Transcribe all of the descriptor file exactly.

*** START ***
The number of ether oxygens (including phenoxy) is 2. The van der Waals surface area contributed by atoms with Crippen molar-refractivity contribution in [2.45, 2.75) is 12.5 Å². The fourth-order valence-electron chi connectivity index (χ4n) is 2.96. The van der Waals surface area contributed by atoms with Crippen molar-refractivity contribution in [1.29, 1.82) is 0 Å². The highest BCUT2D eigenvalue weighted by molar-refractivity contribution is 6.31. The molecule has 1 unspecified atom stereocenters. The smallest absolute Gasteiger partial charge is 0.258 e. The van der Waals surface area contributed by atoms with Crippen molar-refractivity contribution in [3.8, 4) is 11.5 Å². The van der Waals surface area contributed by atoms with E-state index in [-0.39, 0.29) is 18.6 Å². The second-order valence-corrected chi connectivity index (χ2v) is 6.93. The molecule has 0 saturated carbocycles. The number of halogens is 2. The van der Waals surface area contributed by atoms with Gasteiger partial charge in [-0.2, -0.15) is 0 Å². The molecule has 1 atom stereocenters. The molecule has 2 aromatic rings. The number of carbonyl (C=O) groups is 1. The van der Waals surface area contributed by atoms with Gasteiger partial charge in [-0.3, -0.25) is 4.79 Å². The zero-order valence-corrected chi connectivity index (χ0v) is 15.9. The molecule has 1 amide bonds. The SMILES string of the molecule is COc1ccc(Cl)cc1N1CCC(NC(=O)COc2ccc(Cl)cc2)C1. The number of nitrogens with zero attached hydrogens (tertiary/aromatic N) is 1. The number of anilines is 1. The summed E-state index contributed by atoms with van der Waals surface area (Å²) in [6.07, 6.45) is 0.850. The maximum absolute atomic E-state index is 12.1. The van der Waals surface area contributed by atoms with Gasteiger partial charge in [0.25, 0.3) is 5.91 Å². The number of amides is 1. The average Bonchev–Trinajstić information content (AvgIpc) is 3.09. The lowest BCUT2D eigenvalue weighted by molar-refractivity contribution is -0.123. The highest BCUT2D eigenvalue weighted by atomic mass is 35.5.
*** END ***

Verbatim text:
The number of ether oxygens (including phenoxy) is 2. The van der Waals surface area contributed by atoms with Crippen molar-refractivity contribution in [2.45, 2.75) is 12.5 Å². The fourth-order valence-electron chi connectivity index (χ4n) is 2.96. The van der Waals surface area contributed by atoms with Crippen molar-refractivity contribution in [1.29, 1.82) is 0 Å². The highest BCUT2D eigenvalue weighted by molar-refractivity contribution is 6.31. The molecule has 1 unspecified atom stereocenters. The smallest absolute Gasteiger partial charge is 0.258 e. The van der Waals surface area contributed by atoms with Crippen molar-refractivity contribution in [3.8, 4) is 11.5 Å². The van der Waals surface area contributed by atoms with E-state index in [-0.39, 0.29) is 18.6 Å². The second-order valence-corrected chi connectivity index (χ2v) is 6.93. The molecule has 0 saturated carbocycles. The number of halogens is 2. The van der Waals surface area contributed by atoms with Gasteiger partial charge in [-0.2, -0.15) is 0 Å². The molecule has 1 atom stereocenters. The molecule has 2 aromatic rings. The number of carbonyl (C=O) groups is 1. The van der Waals surface area contributed by atoms with Gasteiger partial charge in [-0.3, -0.25) is 4.79 Å². The zero-order valence-corrected chi connectivity index (χ0v) is 15.9. The molecule has 1 amide bonds. The SMILES string of the molecule is COc1ccc(Cl)cc1N1CCC(NC(=O)COc2ccc(Cl)cc2)C1. The number of nitrogens with zero attached hydrogens (tertiary/aromatic N) is 1. The number of anilines is 1. The summed E-state index contributed by atoms with van der Waals surface area (Å²) in [6.07, 6.45) is 0.850. The maximum absolute atomic E-state index is 12.1. The van der Waals surface area contributed by atoms with Gasteiger partial charge in [0.25, 0.3) is 5.91 Å². The number of amides is 1. The average Bonchev–Trinajstić information content (AvgIpc) is 3.09. The lowest BCUT2D eigenvalue weighted by molar-refractivity contribution is -0.123. The highest BCUT2D eigenvalue weighted by atomic mass is 35.5.